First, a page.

Skip to content

Residents concerned about source and size of spill into Cole Drain

The Cole Drain should be dry, but a dark material was noticed flowing through it last Wednesday, Aug. 17, near the Line 5 Landfill site, now closed.

The Cole Drain should be dry, but a dark material was noticed flowing through it last Wednesday, Aug. 17, near the Line 5 Landfill site, now closed. A berm was built to stop the flow,, and pumpers began emptying the drain the next morning, and were still pumping Thursday, Aug. 25 into huge dumpsters which were placed on the undeveloped road portion of Concession 5. The cause of the spill and the nature of the material was still unknown Thursday. (Photos supplied)

This story has been updated since The Local was printed Tuesday:

Nellie Keeler may know more about the Cole Drain and its history than anyone in town — she has lived on the same property for 47 years, and remembers when it became an agricultural drain named after the farmer who requested it.

That’s how agricultural drains began in Niagara-on-the-Lake, she explains — when a farmer wanted one on his land, he would ask the town, and if it was agreed it was necessary it was named after the farmer who initiated the project.

Early this week residents living nearby what the town is describing as a “spill” that was first reported the evening of Aug. 17 were concerned about the lack of information and communication about the situation.

Keeler lives at Line 6 and Concession 6, and the drain flows through her property. Neighbours have called it a creek, or a ditch, and all agree that because of the weather, it should be dry.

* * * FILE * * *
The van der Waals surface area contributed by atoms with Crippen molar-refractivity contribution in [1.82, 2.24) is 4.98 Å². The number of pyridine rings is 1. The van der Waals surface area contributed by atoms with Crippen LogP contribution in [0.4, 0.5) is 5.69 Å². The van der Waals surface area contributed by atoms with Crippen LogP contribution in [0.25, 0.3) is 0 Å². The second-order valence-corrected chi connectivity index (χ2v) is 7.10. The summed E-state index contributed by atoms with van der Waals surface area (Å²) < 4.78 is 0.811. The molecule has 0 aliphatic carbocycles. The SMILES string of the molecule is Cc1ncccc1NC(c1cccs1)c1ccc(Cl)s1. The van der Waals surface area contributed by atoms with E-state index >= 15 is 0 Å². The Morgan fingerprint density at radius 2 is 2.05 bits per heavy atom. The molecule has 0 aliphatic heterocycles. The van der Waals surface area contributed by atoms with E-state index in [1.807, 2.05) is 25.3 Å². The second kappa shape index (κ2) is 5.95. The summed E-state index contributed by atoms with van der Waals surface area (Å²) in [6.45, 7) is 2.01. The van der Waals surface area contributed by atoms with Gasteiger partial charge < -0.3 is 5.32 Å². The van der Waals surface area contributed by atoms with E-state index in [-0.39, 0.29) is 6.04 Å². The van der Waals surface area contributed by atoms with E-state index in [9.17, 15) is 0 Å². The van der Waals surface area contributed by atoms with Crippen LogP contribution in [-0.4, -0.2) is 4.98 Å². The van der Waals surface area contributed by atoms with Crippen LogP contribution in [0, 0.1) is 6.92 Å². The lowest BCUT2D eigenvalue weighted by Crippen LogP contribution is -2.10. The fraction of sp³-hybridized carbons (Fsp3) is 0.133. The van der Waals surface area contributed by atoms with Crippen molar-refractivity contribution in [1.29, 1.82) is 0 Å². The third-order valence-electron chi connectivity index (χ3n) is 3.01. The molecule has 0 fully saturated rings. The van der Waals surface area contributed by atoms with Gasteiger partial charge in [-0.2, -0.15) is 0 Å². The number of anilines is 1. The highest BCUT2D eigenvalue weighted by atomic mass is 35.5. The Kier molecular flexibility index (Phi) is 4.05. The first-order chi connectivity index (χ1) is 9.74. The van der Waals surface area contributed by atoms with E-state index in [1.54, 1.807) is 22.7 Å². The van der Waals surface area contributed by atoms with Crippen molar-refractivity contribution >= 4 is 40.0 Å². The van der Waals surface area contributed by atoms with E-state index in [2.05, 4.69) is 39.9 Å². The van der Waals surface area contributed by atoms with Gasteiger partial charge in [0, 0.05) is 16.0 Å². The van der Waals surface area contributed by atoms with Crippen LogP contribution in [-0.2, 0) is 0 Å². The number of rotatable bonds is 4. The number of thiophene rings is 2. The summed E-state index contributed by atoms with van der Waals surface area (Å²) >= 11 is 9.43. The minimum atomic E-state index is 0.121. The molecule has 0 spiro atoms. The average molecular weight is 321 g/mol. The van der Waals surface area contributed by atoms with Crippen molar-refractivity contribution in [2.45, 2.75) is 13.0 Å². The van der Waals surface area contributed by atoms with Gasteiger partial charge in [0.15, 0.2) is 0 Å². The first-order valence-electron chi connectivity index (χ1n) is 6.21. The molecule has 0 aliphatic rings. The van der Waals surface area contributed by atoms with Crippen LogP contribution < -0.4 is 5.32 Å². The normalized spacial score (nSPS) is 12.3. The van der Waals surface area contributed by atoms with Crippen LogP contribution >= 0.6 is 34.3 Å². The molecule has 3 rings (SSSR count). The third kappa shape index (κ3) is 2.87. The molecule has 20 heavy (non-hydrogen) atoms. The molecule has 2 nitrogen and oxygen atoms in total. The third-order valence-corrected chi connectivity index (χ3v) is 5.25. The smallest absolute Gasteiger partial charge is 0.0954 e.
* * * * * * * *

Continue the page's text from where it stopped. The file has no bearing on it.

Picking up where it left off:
Since the spill, a berm has been created just south of a little bridge at Concession 6 to stop the flow of water, and the town, with direction from the region and the Ministry of the Environment, has been working to pump the spill from the drain, with huge dumpsters parked nearby to store it until it’s carried away.

Although Keeler explains the history of the Cole Drain and its purpose of draining excess water from agricultural land, she, like others, cannot fathom what might have caused the black water running through it, as well as a stagnant pond that just appeared north of the berm.

As a landowner of property through which the drain runs, she is assessed her portion of any maintenance of it, although her land is no longer farmed. It’s been many years since the drain was cleaned, she says, and cost her about $500 at the time.

Anyone who knows Keeler, the first woman to sit on NOTL council (she was referred to an alderman) and who served six terms, from 1973 to 1991, would agree she is feisty, outspoken, very knowledgable about much of town history, and still as sharp as ever about local issues.